First Impressions: Santa Cruz’s all new Nomad
For the fourth generation of the iconic Nomad, Santa Cruz bikes has upped the ante by increasing rear travel to 170mm, lengthening the reach, and completely re-configuring the rear suspension.
To learn more about the bike, Santa Cruz flew us out to Northern Italy for four days to meet with their product development team and shuttle some rowdy rock infested trail. For all the details, plus our first ride impressions, keep scrolling.
For the new Nomad, Santa Cruz looked towards the V10 for inspiration. The end result uses a lower link mounted shock, rather than the upper link mounting found throughout the rest of the line up. This positioning creates a shock rate that’s more supportive and progressive throughout the stroke. This enables it to play well with both coil and air shocks.
To make this configuration possible, the engineering team was tasked with creating a tunnel through the bottom of the seat tube junction. One of the main challenges was to ensure this opening was large enough to accommodate every shock on the market, plus room for a water bottle cage.
The stock air shock has the least progressive shock tune offered by Rockshox. It also ships with no air volume spacers inside. This was intended to give it the most coil like feel possible. Santa Cruz also offers the bike with a coil. According to the product team, the air shock has more end ramp, while the coil is super liner and has a firmer mid stroke. After test riding both shocks back to back, I’d have to agree.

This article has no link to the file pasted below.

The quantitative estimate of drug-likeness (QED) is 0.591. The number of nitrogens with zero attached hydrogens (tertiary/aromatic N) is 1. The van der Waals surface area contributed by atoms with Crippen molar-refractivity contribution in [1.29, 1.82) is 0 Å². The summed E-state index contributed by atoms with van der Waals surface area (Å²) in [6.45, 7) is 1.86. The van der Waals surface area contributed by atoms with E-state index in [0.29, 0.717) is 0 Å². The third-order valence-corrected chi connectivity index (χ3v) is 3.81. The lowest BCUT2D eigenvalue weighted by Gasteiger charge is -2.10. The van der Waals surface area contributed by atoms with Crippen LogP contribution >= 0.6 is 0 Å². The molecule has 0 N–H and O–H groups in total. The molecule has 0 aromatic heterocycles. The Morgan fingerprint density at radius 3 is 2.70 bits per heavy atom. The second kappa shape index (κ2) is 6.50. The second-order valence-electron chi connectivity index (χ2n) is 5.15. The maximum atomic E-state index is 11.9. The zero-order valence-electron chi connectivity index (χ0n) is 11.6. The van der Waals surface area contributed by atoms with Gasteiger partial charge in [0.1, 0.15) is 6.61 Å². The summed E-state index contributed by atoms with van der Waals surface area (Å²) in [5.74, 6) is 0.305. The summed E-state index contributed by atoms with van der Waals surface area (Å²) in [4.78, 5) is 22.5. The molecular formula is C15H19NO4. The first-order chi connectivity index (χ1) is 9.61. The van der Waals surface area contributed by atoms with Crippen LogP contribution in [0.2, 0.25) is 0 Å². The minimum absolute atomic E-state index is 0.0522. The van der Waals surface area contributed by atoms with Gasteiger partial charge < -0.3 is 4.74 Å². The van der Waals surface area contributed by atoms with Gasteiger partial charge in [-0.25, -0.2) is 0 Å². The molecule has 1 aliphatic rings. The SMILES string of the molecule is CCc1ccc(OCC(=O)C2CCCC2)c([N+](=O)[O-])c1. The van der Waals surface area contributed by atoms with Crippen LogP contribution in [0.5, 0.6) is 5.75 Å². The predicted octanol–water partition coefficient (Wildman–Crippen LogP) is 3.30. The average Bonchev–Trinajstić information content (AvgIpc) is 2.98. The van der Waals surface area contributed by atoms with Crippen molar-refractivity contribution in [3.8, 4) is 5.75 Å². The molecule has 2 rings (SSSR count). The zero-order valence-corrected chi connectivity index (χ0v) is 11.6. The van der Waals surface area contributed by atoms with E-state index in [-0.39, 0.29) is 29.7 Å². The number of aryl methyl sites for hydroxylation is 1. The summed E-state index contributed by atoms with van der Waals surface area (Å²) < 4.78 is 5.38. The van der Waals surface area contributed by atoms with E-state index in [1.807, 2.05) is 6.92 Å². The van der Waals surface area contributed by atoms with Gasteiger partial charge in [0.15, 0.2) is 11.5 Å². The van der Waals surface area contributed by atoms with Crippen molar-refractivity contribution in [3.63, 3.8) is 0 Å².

The new Nomad has in integrated flip chip on the lower linkage. In the high setting, the geometry is almost identical to the outgoing model. The only real difference is that the reach has increased by roughly 1” across all sizes. The other changes are more subtle in nature. For example, the chainstays were shortened by 3mm and the seat tube was steepened another .3 degrees to 74.5.
The lower setting is intended for park riding. It pushes the head tube angle out from 65 degrees to 64.6. It also drops the BB down an extra 5mm and slackens the seat tube angle to 74.1 (which is comparable to the previous gen).
The frame will be available in five different frame sizes, from an XS to an XL. The XS ships with a 100mm dropper, the small jumps to a 125mm, medium gets a 150, and size large and up have a 170mm. I’m 5’8 and always run a medium frame. With a 150mm dropper, I was on the very cusp of needing to downsize to a 125mm dropper (or a saddle with shallower rails). If you have a disproportionately long torso, you might want to do some quick measurements before throwing down cash.
The Nomad ships with a shuttle guard and downtube protector. Both of these plastic pieces are mounted via bolts, which makes them easy to replace or remove. I’d never seen a factory integrated shuttle guard before, but I hope the idea catches on. The look might not be for everyone, but it’s a great way to protect the frame from unnecessary scratches (or dents, in the case of aluminum).